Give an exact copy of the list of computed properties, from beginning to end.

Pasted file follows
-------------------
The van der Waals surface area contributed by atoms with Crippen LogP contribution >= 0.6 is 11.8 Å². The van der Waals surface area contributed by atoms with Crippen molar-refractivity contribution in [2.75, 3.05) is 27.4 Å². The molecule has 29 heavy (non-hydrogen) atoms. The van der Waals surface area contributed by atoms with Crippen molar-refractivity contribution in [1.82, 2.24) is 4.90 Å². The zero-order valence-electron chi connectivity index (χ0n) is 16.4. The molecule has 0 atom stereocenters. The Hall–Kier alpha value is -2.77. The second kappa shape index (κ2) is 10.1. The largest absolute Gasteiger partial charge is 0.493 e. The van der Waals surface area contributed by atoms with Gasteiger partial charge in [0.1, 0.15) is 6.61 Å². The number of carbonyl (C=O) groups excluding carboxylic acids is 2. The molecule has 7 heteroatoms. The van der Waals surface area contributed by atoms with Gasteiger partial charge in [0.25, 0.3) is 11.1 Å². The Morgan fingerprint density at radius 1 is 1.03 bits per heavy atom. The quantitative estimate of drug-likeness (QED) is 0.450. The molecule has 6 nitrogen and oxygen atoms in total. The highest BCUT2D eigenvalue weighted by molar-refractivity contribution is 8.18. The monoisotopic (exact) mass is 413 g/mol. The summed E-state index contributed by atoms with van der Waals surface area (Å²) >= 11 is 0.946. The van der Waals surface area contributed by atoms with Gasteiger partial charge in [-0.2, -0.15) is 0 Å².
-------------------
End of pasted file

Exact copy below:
The van der Waals surface area contributed by atoms with Crippen LogP contribution >= 0.6 is 11.8 Å². The van der Waals surface area contributed by atoms with Crippen molar-refractivity contribution in [2.75, 3.05) is 27.4 Å². The molecule has 29 heavy (non-hydrogen) atoms. The van der Waals surface area contributed by atoms with Crippen molar-refractivity contribution in [1.82, 2.24) is 4.90 Å². The zero-order valence-electron chi connectivity index (χ0n) is 16.4. The molecule has 0 atom stereocenters. The Hall–Kier alpha value is -2.77. The second kappa shape index (κ2) is 10.1. The largest absolute Gasteiger partial charge is 0.493 e. The van der Waals surface area contributed by atoms with Gasteiger partial charge in [0.1, 0.15) is 6.61 Å². The number of carbonyl (C=O) groups excluding carboxylic acids is 2. The molecule has 7 heteroatoms. The van der Waals surface area contributed by atoms with Gasteiger partial charge in [0.25, 0.3) is 11.1 Å². The Morgan fingerprint density at radius 1 is 1.03 bits per heavy atom. The quantitative estimate of drug-likeness (QED) is 0.450. The molecule has 6 nitrogen and oxygen atoms in total. The highest BCUT2D eigenvalue weighted by molar-refractivity contribution is 8.18. The monoisotopic (exact) mass is 413 g/mol. The summed E-state index contributed by atoms with van der Waals surface area (Å²) >= 11 is 0.946. The van der Waals surface area contributed by atoms with Gasteiger partial charge in [-0.2, -0.15) is 0 Å².